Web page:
Indians spend more on religious services than sanitation -Dipti Jain

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published Published on Jul 8, 2016   modified Modified on Jul 8, 2016

This preference for spending on religious services than sanitation extends across income and spatial divides

Cleanliness is next to godliness—or so we are told. In India, cleanliness actually ranks several notches below godliness on the priority list.

A recent report by the National Sample Survey Organisation (NSSO) shows that Indians are willing to spend more on religious services than on sanitation, irrespective of spatial and income divide.

The survey, findings of which were released last week, was conducted between July 2014 and June 2015. This report gives a break-up of spending on 14 miscellaneous consumer services. These are domestic services, barber and beauty shops, TV and radio services, laundry and dry cleaning, repair and maintenance, communication, religious services, recreational and cultural services, cremation-related services, business services, tailoring, car parking, coolie/porter and toll charges, and sewage disposal and sanitation. The list does not include important categories of health and education.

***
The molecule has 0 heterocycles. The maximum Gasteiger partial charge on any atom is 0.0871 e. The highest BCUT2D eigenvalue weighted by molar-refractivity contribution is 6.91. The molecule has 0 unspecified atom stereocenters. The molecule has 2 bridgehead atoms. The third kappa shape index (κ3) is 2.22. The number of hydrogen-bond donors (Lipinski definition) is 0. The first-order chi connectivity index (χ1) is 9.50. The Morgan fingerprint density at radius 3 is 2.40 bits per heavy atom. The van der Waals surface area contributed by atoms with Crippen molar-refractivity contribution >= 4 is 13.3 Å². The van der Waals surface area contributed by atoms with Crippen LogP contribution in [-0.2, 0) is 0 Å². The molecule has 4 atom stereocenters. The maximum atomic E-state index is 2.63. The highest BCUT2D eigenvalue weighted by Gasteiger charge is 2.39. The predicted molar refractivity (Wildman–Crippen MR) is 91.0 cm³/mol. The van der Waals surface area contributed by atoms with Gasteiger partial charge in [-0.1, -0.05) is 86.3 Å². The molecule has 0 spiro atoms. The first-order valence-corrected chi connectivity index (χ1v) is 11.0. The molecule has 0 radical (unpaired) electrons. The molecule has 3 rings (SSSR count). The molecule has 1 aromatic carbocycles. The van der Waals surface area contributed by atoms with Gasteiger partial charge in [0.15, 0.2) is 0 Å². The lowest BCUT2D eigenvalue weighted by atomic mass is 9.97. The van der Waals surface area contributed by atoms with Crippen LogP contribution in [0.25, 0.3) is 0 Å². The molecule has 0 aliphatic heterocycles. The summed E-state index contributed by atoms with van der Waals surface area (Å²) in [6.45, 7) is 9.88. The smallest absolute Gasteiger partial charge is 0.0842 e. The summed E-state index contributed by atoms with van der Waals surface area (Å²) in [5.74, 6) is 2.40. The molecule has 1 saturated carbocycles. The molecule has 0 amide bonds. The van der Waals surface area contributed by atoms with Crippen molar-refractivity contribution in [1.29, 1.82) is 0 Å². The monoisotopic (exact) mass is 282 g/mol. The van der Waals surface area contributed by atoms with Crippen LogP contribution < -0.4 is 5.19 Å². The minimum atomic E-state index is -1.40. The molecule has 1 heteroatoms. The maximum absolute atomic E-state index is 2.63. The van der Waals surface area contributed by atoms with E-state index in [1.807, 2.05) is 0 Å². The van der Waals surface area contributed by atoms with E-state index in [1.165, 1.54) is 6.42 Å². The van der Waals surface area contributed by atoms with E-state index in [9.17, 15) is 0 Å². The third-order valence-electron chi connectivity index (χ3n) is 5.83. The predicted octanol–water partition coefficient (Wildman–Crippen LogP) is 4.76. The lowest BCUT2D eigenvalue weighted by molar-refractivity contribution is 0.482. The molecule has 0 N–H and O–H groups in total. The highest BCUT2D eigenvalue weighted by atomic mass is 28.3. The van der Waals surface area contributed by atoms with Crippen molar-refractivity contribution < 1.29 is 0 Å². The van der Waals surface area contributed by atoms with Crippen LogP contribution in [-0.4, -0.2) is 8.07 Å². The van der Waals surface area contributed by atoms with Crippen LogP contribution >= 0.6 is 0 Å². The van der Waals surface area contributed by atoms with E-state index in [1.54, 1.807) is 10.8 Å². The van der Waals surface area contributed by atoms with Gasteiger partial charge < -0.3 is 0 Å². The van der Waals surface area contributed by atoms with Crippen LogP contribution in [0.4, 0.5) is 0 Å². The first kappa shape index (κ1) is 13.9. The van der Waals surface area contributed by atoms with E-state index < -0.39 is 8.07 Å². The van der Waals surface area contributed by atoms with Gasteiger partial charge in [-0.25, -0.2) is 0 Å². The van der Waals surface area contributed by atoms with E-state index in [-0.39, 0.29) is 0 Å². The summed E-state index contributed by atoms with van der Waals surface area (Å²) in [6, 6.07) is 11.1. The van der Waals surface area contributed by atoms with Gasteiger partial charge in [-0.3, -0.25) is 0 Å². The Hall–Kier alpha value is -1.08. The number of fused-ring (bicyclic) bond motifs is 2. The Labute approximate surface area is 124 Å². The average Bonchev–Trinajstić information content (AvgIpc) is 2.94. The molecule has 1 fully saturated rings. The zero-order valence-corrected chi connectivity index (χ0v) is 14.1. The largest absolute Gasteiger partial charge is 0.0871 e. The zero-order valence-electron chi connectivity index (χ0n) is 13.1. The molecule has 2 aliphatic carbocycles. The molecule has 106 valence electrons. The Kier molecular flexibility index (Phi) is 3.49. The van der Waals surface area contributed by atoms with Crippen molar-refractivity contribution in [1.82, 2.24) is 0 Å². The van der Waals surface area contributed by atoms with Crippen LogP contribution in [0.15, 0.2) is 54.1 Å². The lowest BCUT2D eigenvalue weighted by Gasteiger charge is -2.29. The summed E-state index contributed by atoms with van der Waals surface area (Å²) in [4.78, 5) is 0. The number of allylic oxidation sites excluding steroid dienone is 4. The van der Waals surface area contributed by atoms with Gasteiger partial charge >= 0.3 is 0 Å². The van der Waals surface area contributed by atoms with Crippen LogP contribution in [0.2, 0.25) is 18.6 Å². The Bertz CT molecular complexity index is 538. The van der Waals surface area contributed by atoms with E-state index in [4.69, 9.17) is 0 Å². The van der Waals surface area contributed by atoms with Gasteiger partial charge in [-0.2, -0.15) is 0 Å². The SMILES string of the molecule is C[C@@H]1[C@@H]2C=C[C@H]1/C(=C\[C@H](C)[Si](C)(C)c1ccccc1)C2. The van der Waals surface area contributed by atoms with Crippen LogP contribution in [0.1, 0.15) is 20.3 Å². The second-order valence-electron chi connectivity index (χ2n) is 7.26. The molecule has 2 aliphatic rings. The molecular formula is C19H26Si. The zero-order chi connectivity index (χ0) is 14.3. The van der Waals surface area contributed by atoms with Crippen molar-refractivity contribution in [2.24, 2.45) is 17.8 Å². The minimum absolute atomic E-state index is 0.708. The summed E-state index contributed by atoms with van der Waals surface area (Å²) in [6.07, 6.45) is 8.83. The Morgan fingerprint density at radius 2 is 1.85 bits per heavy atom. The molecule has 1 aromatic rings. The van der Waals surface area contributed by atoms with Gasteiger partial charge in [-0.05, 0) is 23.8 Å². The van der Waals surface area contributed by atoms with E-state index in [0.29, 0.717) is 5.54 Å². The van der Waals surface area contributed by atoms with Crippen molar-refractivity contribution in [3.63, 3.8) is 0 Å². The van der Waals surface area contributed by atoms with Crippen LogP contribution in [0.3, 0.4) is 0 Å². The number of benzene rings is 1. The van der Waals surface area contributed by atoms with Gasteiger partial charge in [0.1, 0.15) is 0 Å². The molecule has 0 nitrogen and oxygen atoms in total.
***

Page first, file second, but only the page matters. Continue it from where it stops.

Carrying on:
As per the report, of the total monthly per capita expenditure spent on miscellaneous consumer services, religious services accounted for almost 9% in rural areas, as against a mere 0.22% on sewage disposal and sanitation. Urban India spent 5.7% of its monthly per capita expenditure on religious services, while expenses on sanitation stood at 0.45% only. These percentage shares are vis-à-vis the total spending on consumer services and not the overall monthly per capita expenditure (MPCE). Giving absolute numbers can provide more clarity on this.

In absolute numbers, MPCE on religious services was Rs.12.83 and Rs.22.15, respectively, in rural and urban India. Corresponding expenditure on sewage disposal and sanitation was Rs.0.31 and Rs.1.76, respectively. Total MPCE (by Uniform Recall Period) figures for rural and urban India in 2011-12 were Rs.1,279 and Rs.2,400, respectively. The total amount spent on all services, according to the latest survey, was Rs.331.75 and Rs.819.36 in rural and urban areas, respectively.

Previous rounds by NSSO do not provide similar data to enable comparison.

Please click here to read more., 8 July, 2016,

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